The Minister accused Opposition Members of waving shrouds, but I refer him to the report from the Commission for Social Care Inspection that was published in December. It deals with the very difficult decisions that social services departments already have to make. The report was very balanced: it paid tribute to the Government for some of the things that they have done, but it also identified real cause for concern in a number of areas. It found that a third of homes did not meet the required standards for the management of medication or operate safe working practices, and that a substantial number of home care services are failing standards on the recruitment and supervision of staff. It mentions the juggling that local authorities are having to undertake, and the fact that they are having to tighten eligibility criteria. It also notes that there are question marks about the advice and support available to clients and carers excluded from funded care.

The CSCI report highlights five groups of people who give rise for concern: those not using council services but in need of information and support; the carers, relatives and friends who carry the cost of ever tightening eligibility criteria; those who lack choice in respect of services or the people who deliver home care; those whose service standards are unacceptably low,
and those with special complex needs that are not being met. All the evidence is that the problems are going to get worse.
Ministers respond by saying that there has been a39 per cent. real increase in funding for local authorities nationally since 1997-98, but expenditure by local authorities has had to rise by 50 per cent. in that period, in direct response to Government spending plans and to service pressures. As a result, the increase is not as generous as we are told.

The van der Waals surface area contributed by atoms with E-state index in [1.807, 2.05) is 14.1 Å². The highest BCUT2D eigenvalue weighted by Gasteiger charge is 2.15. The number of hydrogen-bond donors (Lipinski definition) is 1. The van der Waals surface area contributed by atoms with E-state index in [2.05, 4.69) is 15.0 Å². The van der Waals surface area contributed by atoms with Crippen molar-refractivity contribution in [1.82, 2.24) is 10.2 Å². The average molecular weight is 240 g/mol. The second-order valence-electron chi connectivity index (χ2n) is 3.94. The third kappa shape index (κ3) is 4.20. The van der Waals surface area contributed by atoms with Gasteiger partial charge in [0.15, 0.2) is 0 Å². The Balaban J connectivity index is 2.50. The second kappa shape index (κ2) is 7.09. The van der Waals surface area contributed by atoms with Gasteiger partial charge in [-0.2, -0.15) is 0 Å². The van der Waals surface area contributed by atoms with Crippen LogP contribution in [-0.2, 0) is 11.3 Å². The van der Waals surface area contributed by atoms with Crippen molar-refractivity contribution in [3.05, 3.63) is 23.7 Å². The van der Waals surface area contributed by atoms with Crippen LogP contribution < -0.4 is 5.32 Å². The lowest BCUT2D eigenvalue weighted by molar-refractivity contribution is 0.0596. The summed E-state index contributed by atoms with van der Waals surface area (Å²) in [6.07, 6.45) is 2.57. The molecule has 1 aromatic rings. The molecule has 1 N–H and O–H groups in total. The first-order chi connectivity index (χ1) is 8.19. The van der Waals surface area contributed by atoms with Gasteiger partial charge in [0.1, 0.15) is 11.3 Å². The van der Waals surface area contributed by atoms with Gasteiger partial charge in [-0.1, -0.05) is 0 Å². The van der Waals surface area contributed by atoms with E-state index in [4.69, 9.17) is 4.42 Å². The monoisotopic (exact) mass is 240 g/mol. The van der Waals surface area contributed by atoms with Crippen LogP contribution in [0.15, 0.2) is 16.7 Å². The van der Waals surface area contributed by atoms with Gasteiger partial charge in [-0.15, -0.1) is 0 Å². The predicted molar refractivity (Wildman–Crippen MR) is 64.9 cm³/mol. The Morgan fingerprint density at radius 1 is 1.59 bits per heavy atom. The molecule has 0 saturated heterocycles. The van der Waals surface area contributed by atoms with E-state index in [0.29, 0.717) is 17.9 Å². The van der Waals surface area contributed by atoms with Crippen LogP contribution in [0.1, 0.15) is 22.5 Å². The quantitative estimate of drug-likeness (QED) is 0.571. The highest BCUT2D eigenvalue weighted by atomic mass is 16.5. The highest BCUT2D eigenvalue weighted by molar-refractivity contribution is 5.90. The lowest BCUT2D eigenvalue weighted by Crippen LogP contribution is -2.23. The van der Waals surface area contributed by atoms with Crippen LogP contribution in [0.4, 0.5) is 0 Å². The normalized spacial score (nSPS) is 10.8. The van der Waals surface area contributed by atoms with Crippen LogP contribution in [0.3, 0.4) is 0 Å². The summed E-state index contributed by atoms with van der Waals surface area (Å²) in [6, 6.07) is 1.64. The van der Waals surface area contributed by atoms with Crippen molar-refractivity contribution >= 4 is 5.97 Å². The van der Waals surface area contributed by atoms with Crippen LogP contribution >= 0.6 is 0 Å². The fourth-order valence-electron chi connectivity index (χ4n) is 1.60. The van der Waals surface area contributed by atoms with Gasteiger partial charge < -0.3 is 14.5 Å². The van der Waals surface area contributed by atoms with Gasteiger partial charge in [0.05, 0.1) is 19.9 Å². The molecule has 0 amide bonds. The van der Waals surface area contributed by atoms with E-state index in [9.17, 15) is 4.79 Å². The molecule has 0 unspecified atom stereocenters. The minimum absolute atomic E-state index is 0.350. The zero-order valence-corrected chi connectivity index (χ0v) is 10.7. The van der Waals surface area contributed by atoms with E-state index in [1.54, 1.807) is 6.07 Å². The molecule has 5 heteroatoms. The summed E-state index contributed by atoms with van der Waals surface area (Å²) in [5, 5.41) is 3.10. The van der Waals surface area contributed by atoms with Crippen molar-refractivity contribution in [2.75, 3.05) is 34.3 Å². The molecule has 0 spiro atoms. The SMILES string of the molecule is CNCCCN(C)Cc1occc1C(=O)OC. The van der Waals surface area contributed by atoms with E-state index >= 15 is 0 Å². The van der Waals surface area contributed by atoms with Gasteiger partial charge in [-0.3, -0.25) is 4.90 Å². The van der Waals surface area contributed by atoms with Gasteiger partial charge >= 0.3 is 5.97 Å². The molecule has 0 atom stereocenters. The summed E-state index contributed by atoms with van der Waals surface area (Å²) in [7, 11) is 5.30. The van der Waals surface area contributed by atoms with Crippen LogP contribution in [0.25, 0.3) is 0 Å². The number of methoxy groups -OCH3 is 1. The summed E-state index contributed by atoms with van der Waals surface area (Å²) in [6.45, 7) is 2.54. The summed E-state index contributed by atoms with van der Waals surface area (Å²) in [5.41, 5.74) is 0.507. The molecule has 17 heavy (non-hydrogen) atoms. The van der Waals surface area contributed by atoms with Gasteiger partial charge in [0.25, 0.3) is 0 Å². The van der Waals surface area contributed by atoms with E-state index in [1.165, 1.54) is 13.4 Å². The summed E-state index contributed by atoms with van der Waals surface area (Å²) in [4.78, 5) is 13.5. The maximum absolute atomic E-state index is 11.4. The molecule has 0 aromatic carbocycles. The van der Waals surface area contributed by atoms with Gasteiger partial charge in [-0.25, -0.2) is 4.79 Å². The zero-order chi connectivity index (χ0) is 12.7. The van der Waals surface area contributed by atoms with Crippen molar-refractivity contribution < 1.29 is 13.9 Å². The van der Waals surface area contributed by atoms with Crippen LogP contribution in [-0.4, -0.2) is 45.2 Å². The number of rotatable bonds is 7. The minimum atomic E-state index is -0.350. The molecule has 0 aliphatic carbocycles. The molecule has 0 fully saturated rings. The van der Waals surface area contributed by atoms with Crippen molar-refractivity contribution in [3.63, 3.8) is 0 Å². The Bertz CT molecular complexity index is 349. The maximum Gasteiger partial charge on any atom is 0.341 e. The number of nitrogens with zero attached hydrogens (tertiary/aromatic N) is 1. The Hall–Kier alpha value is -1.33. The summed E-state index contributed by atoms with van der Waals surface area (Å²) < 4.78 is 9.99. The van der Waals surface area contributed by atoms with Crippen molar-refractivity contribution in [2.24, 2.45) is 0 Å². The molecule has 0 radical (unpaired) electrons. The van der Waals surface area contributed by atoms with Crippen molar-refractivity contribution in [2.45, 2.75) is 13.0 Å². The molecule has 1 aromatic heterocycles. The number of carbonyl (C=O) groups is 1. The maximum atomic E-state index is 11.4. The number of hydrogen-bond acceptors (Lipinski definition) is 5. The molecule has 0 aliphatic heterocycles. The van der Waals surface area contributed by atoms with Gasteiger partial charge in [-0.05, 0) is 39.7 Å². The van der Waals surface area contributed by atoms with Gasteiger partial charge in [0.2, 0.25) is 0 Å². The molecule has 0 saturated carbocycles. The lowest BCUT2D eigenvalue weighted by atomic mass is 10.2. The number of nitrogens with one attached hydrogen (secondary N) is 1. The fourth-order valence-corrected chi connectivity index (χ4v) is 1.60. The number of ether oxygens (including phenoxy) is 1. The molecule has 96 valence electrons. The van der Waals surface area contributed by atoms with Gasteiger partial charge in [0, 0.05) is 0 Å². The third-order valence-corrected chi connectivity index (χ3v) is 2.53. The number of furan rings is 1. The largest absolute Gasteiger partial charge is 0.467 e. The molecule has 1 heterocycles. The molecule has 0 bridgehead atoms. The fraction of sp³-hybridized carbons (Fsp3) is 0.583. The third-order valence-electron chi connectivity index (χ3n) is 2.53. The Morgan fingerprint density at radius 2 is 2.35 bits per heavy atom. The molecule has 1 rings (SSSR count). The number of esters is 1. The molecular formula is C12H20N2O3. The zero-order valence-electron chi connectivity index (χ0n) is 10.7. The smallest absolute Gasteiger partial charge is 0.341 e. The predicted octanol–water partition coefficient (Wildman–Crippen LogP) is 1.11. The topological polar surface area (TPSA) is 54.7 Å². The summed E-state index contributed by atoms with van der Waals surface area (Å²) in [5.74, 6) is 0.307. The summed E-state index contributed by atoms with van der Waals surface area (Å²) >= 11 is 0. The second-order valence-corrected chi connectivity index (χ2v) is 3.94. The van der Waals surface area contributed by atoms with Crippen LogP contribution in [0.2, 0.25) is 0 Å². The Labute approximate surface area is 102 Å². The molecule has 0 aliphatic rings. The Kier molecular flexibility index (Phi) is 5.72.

The Local Government Association says that funding from the Government for services other than schools and specific grant priorities has increased by only 14 per cent. in real terms. That contrasts with the 90 per cent. increase given to the NHS.

I welcome increased investment in the public services, but one has to compare the very generous treatment given to a service for which the Government have direct responsibility, with the rather miserly funding of services for which local authorities have responsibility. That is especially important in respect of where the two services overlap, which is in social services.

My second point has to do with damping, the mechanism introduced by the Government to prevent sharp adjustments in grant distribution as we move from where we are to where the Government think we ought to be. Is it a floor, or is it quicksand? In Hampshire, £38 million—or 30 per cent.—of our formula grant is at risk as a result of the damping mechanism. The Minister talks about the certainty that multi-year agreements will bring, but that is undermined by the medium-term uncertainty about how the damping mechanism is to unwind.